One obvious example is the “gated ‘community’,” which is sending an unmistakeable message to the neighbors: “Go away.” Perhaps less obviously, if a community adopts zoning regulations that prohibit, or unduly burden, specific kinds of housing (e.g. Section 8, multifamily rental, etc.), or that set standards for minimum lot size or square footage that rule out any but upper-income, single-family detached homes, it’s practicing “social engineering” on a community-wide scale, and in doing so effectively segregating itself. Economic bigotry is not synonymous with racial prejudice, but the two have a fairly close correlation, and the former – in my view, at least – is just as odious as the latter.

    When you come from a home environment where “decorum” is a foreign concept, classroom behavior conducive to learning will be difficult to master. I had numerous very good black students who came from less-than-ideal home environments, but they were notable in large part because they did not fit a stereotype that already existed a generation ago.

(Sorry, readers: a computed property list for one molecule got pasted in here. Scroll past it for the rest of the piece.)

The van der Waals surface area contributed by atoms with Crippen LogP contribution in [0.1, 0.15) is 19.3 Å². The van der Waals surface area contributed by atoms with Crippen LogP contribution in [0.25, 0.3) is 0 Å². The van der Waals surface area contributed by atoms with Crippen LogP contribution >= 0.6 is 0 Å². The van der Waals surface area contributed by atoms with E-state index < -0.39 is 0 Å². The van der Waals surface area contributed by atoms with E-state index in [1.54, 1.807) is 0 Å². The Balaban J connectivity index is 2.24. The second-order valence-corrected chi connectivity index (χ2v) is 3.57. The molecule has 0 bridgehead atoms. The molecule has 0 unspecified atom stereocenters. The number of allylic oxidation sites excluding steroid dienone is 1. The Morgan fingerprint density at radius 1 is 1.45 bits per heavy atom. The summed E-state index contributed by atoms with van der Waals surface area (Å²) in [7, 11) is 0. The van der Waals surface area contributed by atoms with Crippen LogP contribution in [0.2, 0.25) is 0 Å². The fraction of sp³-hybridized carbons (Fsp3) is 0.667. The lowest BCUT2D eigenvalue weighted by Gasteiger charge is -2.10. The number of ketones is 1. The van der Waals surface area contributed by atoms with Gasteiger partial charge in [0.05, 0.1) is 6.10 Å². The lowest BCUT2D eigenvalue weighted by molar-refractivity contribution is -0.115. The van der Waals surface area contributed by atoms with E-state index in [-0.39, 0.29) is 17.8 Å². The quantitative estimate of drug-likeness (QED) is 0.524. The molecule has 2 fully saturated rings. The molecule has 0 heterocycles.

I’d be very interested in seeing the comparative suspension rates for children of color in the more-affluent suburban districts that surround the Twin Cities. If they’re quite similar, we’d learn something of value. If they’re notably dissimilar, we’d also learn something of value.

    Always allowing for exceptions, my experience was that, even in high school, boys had a harder time with “decorum” than did girls, regardless of race or ethnicity. The behavioral divide seemed to be based more on socioeconomic class than on race, and what’s happening here strikes me, still something of an outsider at only 5 years of residence, as a kind of negative feedback loop.